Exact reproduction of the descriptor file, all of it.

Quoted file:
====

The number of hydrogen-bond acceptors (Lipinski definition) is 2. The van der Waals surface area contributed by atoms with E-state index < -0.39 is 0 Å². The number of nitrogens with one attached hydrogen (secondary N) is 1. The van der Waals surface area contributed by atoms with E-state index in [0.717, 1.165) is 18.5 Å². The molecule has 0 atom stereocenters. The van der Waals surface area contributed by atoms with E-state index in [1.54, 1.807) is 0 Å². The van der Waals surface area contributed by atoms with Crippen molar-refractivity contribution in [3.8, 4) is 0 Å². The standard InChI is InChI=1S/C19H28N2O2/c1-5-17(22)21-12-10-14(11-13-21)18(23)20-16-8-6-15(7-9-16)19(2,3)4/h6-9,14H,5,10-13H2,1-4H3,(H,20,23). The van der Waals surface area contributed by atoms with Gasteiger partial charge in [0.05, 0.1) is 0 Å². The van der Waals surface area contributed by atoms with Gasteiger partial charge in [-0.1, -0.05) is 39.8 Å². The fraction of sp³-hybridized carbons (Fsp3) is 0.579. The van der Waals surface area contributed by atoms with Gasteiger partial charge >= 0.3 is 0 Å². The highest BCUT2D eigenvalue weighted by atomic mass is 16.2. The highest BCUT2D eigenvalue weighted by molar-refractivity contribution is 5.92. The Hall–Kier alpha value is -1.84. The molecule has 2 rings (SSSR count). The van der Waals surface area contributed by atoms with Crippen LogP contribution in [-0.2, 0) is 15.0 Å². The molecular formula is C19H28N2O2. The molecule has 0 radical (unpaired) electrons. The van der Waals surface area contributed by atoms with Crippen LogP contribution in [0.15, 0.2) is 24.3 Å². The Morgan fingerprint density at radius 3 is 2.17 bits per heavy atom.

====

The number of hydrogen-bond acceptors (Lipinski definition) is 2. The van der Waals surface area contributed by atoms with E-state index < -0.39 is 0 Å². The number of nitrogens with one attached hydrogen (secondary N) is 1. The van der Waals surface area contributed by atoms with E-state index in [0.717, 1.165) is 18.5 Å². The molecule has 0 atom stereocenters. The van der Waals surface area contributed by atoms with E-state index in [1.54, 1.807) is 0 Å². The van der Waals surface area contributed by atoms with Crippen molar-refractivity contribution in [3.8, 4) is 0 Å². The standard InChI is InChI=1S/C19H28N2O2/c1-5-17(22)21-12-10-14(11-13-21)18(23)20-16-8-6-15(7-9-16)19(2,3)4/h6-9,14H,5,10-13H2,1-4H3,(H,20,23). The van der Waals surface area contributed by atoms with Gasteiger partial charge in [0.05, 0.1) is 0 Å². The van der Waals surface area contributed by atoms with Gasteiger partial charge in [-0.1, -0.05) is 39.8 Å². The fraction of sp³-hybridized carbons (Fsp3) is 0.579. The van der Waals surface area contributed by atoms with Gasteiger partial charge >= 0.3 is 0 Å². The highest BCUT2D eigenvalue weighted by atomic mass is 16.2. The highest BCUT2D eigenvalue weighted by molar-refractivity contribution is 5.92. The Hall–Kier alpha value is -1.84. The molecule has 2 rings (SSSR count). The van der Waals surface area contributed by atoms with Crippen LogP contribution in [-0.2, 0) is 15.0 Å². The molecular formula is C19H28N2O2. The molecule has 0 radical (unpaired) electrons. The van der Waals surface area contributed by atoms with Crippen LogP contribution in [0.15, 0.2) is 24.3 Å². The Morgan fingerprint density at radius 3 is 2.17 bits per heavy atom.